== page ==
As of the 1st of January 2020 a package of the so-called 4 ‘Quick Fixes’ came into force. One of the quick fixes was the Pan-EU simplification rule for call-off stock transactions. As our readers may know from reviewing our January newsletter, the application of the call-off stock simplification is conditional upon fulfilling certain requirements, one of them being to report in the recapitulative statement (EC Sales List) the VAT identification number of the intended acquirer.

Due to the fact that the existing EC Sales List forms do not allow reporting just the customer’s VAT number without entering the value, EU Member States are either amending their current forms or, alternatively, introducing some additional codes in the indicator columns/boxes for the purposes of the new call-off stock reporting obligations.

As an example, please find below the link to the UK tax authorities guidance on how to fulfil the company’s reporting obligations on the EC Sales List under the call-off stock arrangements using the three new codes that they introduced for these purposes in the indicator column: https://www.gov.uk/guidance/vat-how-to-report-your-eu-sales#call-off-stock

Poland – changes coming into force as of 1 April 2020

As of the 1st of April 2020 a number of changes will come into force in Polish VAT, namely:

  • Replacement of the currently separately submitted VAT returns (VAT-7 and VAT-7K) and SAF-T files with a combined extended SAF-T file upload called ‘JPK_VAT’ (i.e. JPK_7M’ for monthly filing frequency and JPK_V7K’ for the quarterly one). The new SAF-T file not only will combine the information that is currently reportable within the VAT returns and SAF-T files, but it will also include some additional pieces of information, which has never been required to date to be reported to the Polish tax authorities for VAT purposes, i.e. on the sales side it will be necessary to mark certain transactions with a specific code assigned to each category of products, services or types of documents. E.g. certain waste supplies will need to be marked with a code ‘05’, supplies of certain intangible services like consultancy, accountancy will need to be marked with a code ‘12’, distance sales made from Poland will need to be marked with a code ‘SW’, transactions subject to the split payment mechanism will need to be marked with a code ‘MPP’. Each error made on the new combined extended SAF-T file may be subject to a fine of PLN 500 (GBP 100; EUR 115; USD 125). The submission of the new combined SAF-T files from 1 April 2020 will be mandatory only for large companies (those with at least 250 employees or with an annual turnover exceeding EUR 50m). The remaining companies will be obliged to submit these new combined SAF-T files only starting from 1 July 2020.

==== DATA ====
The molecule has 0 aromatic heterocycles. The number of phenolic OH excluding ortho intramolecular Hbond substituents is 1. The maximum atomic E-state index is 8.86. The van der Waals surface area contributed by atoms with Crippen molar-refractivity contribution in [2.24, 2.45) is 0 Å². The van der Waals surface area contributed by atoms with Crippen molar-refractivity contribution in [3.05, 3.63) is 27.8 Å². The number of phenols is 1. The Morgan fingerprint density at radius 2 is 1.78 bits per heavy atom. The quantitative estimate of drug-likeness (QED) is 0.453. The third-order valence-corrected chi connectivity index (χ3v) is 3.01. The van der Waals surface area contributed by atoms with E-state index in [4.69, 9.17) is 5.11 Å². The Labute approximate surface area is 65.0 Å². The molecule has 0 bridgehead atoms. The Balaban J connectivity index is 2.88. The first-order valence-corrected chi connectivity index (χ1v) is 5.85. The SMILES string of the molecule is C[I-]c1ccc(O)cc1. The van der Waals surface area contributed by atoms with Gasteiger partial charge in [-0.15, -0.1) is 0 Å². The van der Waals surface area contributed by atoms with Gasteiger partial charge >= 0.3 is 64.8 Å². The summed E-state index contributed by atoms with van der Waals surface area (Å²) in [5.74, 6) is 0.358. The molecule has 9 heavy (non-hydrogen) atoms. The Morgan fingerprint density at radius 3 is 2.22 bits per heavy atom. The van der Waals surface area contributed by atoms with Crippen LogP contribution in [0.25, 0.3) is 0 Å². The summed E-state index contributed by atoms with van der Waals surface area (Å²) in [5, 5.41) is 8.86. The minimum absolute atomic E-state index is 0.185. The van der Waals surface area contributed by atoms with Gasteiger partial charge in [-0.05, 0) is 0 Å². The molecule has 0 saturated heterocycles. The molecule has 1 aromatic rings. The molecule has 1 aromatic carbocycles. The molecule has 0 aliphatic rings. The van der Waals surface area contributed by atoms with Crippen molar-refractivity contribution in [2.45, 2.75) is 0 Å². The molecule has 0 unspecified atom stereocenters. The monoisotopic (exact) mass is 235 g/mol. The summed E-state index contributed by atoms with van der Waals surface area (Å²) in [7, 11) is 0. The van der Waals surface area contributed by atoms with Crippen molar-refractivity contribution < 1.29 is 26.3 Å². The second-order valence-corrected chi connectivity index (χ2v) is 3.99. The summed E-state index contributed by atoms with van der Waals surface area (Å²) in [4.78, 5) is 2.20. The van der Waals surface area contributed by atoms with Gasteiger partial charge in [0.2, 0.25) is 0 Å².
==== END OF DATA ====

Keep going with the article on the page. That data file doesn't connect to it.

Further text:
• New reduced VAT rates matrix – currently the goods and services falling under one of the two reduced VAT rates in Poland (5% and 8%) are identifiable by the Polish Classification of Goods and Services (PKWiU) whereas as of April 2020 the goods, to which a reduced VAT rate can apply will be listed using the Combined Nomenclature (CN) codes. Moreover, the scope of the application of the reduced VAT rates will slightly change, i.e. the aim of the Polish legislator was to simplify and make the application of reduced VAT rates more transparent and user-friendly by: i) covering as much as possible the entire product groups (CN divisions) with one rate; ii) general reduction of rates (‘downward equation’) if it was necessary to change the rate for given products. E.g. the VAT rate for tropical and citrus fruit will decrease from 8% to 5%, VAT rate for some spices like mustard or ground pepper will decrease from 23% to 8%, VAT rate for some hygiene products or products for babies and children like food, dummies, nappies, car seats will decrease from 8% to 5%. To balance out the effect of the reduced VAT rates simplification, on few selected goods the tax rate will increase (e.g. lobsters, octopus, crabs, shrimps as well as dishes which include these products will be subject to 23% standard VAT rate instead of the current 5/8% rate).